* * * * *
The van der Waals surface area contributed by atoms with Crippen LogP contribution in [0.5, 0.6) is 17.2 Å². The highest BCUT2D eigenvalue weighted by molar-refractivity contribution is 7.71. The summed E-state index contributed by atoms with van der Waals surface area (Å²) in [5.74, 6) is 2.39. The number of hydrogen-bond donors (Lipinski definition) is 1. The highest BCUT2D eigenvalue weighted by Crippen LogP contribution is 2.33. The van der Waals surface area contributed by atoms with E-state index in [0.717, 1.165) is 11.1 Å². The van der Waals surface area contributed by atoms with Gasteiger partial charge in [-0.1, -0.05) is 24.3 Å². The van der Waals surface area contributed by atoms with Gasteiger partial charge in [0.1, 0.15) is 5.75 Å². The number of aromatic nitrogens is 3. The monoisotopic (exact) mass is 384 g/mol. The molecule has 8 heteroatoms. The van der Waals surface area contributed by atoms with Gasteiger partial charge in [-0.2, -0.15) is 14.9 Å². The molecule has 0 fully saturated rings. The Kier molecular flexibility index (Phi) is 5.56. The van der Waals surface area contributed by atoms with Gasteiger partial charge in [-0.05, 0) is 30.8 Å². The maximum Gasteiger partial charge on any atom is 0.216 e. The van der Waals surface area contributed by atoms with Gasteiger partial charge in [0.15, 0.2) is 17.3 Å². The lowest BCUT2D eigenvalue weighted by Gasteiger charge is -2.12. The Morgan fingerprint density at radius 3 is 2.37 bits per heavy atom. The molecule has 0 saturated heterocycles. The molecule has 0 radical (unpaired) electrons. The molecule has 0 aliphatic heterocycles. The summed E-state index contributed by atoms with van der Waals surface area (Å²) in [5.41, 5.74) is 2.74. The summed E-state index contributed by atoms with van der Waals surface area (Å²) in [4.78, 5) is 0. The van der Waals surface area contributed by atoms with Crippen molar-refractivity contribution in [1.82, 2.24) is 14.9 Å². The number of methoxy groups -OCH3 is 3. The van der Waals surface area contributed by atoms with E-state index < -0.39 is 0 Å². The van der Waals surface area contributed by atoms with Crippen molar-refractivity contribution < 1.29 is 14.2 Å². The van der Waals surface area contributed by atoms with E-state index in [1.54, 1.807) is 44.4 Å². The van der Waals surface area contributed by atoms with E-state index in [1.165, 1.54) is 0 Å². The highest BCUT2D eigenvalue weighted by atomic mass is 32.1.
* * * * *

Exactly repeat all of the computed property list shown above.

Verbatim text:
The van der Waals surface area contributed by atoms with Crippen LogP contribution in [0.5, 0.6) is 17.2 Å². The highest BCUT2D eigenvalue weighted by molar-refractivity contribution is 7.71. The summed E-state index contributed by atoms with van der Waals surface area (Å²) in [5.74, 6) is 2.39. The number of hydrogen-bond donors (Lipinski definition) is 1. The highest BCUT2D eigenvalue weighted by Crippen LogP contribution is 2.33. The van der Waals surface area contributed by atoms with E-state index in [0.717, 1.165) is 11.1 Å². The van der Waals surface area contributed by atoms with Gasteiger partial charge in [-0.1, -0.05) is 24.3 Å². The van der Waals surface area contributed by atoms with Gasteiger partial charge in [0.1, 0.15) is 5.75 Å². The number of aromatic nitrogens is 3. The monoisotopic (exact) mass is 384 g/mol. The molecule has 8 heteroatoms. The van der Waals surface area contributed by atoms with Gasteiger partial charge in [-0.2, -0.15) is 14.9 Å². The molecule has 0 fully saturated rings. The Kier molecular flexibility index (Phi) is 5.56. The van der Waals surface area contributed by atoms with Gasteiger partial charge in [-0.05, 0) is 30.8 Å². The maximum Gasteiger partial charge on any atom is 0.216 e. The van der Waals surface area contributed by atoms with Gasteiger partial charge in [0.15, 0.2) is 17.3 Å². The lowest BCUT2D eigenvalue weighted by Gasteiger charge is -2.12. The Morgan fingerprint density at radius 3 is 2.37 bits per heavy atom. The molecule has 0 saturated heterocycles. The molecule has 0 radical (unpaired) electrons. The molecule has 0 aliphatic heterocycles. The summed E-state index contributed by atoms with van der Waals surface area (Å²) in [5.41, 5.74) is 2.74. The summed E-state index contributed by atoms with van der Waals surface area (Å²) in [4.78, 5) is 0. The van der Waals surface area contributed by atoms with Crippen molar-refractivity contribution in [1.82, 2.24) is 14.9 Å². The number of methoxy groups -OCH3 is 3. The van der Waals surface area contributed by atoms with E-state index < -0.39 is 0 Å². The van der Waals surface area contributed by atoms with Crippen molar-refractivity contribution < 1.29 is 14.2 Å². The van der Waals surface area contributed by atoms with E-state index in [1.54, 1.807) is 44.4 Å². The van der Waals surface area contributed by atoms with E-state index in [1.165, 1.54) is 0 Å². The highest BCUT2D eigenvalue weighted by atomic mass is 32.1.